Morag and Keats

Wed 31st July – Mon 26th August 2013


James Cetkovski

at 09:34 on 6th Aug 2013



Morag (Alice Kirk) is a classic femme fatale for whom the adjective ‘sultry’ might have been invented. Keats (Ed Phillips) is basically Humphrey Bogart with a smaller head. The narrator (Rich Fulcher) describes their dynamic thus: ‘She was the kinda dame who could make a priest assault a nun. And like that priest, Keats was going to have to kick that habit. Hard.’ This should give you an idea of what the language in ‘Morag and Keats’ is like—irreverent, deliciously disrespectful, hilarious. Playwrights Will Farrell and Milo Gough have a tremendous ear for the rhythms and conventions of film noir dialogue and an unfailing knack for parody. Morag, seeing Keats approach, offers a gloved hand to be kissed; Keats, unsure what to do, deliberates for a moments and then opts to give her a fist bump.

Almost every aspect of this production is razor sharp. The set is uncluttered and expressive; costumes look like they might have been nicked from ‘The Maltese Falcon.’ The sinister lighting mimics the visual tones of black and white cinema and lets Keats and the chief mutter craggily out of dramatic penumbras created by fedora brims. American accents are generally bang-on, even if Jacob Fredrickson as the chief of police sounds like he has some sort of wet fabric in his mouth on some occasions (his performance is sterling in every other respect).

Considering the quality the dialogue achieves from the very beginning, I was prepared to allow Farell and Gough some leeway with plot, but they don’t need it—the mystery they weave is surprisingly compelling. Ditto some of the dialogue they create for the compulsory flashbacks—it’s meant to be parodic, but it’s good enough to be convincing in a more serious context. There’s ‘a web of lies’, says the chief, staring profoundly into the rafters, ‘that holds you together and contaminates your very core’. Not bad at all.

Slight lapses in momentum occur when the humour forgets to be nuanced—the above flashback, for example, flounders when the chief reveals that his present existential distress stems from his time performing as a drag queen for the army during the Second World War. It’s too much. The language is enough.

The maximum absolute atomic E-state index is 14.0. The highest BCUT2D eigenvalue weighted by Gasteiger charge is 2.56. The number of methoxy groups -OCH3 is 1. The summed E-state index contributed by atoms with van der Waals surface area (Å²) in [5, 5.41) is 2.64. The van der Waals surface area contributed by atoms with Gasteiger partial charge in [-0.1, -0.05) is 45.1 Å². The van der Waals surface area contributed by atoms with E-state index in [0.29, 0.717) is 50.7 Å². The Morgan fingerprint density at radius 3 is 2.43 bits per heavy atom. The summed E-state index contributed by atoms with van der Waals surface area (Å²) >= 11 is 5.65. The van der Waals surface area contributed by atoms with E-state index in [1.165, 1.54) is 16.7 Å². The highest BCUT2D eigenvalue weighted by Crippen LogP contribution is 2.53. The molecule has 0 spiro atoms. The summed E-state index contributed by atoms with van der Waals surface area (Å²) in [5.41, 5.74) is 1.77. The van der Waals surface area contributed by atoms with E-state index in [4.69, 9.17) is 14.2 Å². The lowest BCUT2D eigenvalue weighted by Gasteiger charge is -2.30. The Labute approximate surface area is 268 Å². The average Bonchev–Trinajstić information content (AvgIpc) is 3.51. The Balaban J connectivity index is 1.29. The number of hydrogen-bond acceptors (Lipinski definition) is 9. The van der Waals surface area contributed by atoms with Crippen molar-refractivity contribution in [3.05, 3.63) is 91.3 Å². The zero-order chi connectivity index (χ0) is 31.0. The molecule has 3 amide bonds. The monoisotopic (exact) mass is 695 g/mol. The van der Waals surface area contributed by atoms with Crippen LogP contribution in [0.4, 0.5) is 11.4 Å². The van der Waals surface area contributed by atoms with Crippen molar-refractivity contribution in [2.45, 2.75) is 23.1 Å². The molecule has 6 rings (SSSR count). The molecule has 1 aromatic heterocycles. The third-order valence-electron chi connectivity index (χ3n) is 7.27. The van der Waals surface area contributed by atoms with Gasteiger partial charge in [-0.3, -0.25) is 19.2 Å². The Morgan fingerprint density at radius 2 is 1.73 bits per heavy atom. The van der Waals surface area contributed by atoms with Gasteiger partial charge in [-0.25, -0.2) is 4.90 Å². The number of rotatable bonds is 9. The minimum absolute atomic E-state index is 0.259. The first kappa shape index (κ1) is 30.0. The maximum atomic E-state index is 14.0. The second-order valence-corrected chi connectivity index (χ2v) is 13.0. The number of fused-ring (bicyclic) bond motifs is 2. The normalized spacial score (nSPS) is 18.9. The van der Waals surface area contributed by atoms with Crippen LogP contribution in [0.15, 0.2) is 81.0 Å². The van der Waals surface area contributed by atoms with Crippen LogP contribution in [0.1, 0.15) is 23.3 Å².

Misha Patel as the bumbling, servile Gill T. Pearson somehow manages to be endearing and contemptible at the same time. Phillips’s Keats is an achievement in deadpan; his seriousness is one of the funnier things I’ve come across this Fringe. And Kirk as Morag is utterly enchanting; Lauren Bacall couldn’t have played this part better. Kirk is a study in ruthless confidence—albeit a ruthless confidence that’s hilarious. It’s an exemplary performance among the collection of exemplary performances that is ‘Morag and Keats’, a satire that improbably retains the dark energy of the genre it parodies.


Kate Wilkinson

at 10:09 on 6th Aug 2013



A new piece of writing by Will Farrell and Milo Gough that already wears the stamp of a classic, ‘Morag and Keats’ is a comic play of extremely clever humour. The style is parody ‘play noir’ and reminded me of the film ‘Airplane’ in its deadpan tone. The play begins with the conventional crime scene investigation and a tangled murder mystery plot ensues. While it was often hard to follow, this wasn’t too much of a problem as the plot seemed merely there as a prop to the witty puns and laugh-out-loud set pieces.

Holding the narrative together was the alternately hammy and ironic narrator (voiced by Rich Fulcher). His continual and unprovoked abuse towards the pathetic Gill (Misha Patel) was hilarious. At times the caustic humour was especially dark and I felt almost ashamed to be laughing, but the writing stayed just on the right side of funny. The script was peppered with modern-day references including the drinking of whisky, sherry and WKD and lyrics from Dido’s ‘White Flag’.

The actors were all superbly cast and had good chemistry. Their delivery and timing were always on the mark. Ed Philips as the trilby-wearing detective Keats was cool and charismatic. Jacob Fredrickson as his Chief of Police blended flamboyant and straight-laced remarkably well, however could have improved the consistency of his accent. Alice Kirk as Morag was the ultimate femme fatale and had her eyes set at a constant smoulder. Her smooth voice and disdainful pursed lips completed the package. Misha Patel’s besmeared and pitiable face characterised his performance as Gill. I had an ambivalent reaction to this character. On the one hand, I felt sorry for him as the butt of so many jokes and on the other I revelled in his abuse.

The spare use of props and scenery suited the spirit of the show which could be summed up in one word: understated. I have found this a rare and precious quality in comedy at the Fringe. Music was also used efficiently. When Keats and the chief reminisced, their narration was accompanied by subtly comic sound effects.

At times I felt that scenes could have been shortened as unfunny moments stretched my patience. Ultimately however, this play blends refreshingly abrasive humour with all the old-school techniques of a top quality farce and is well worth a look.


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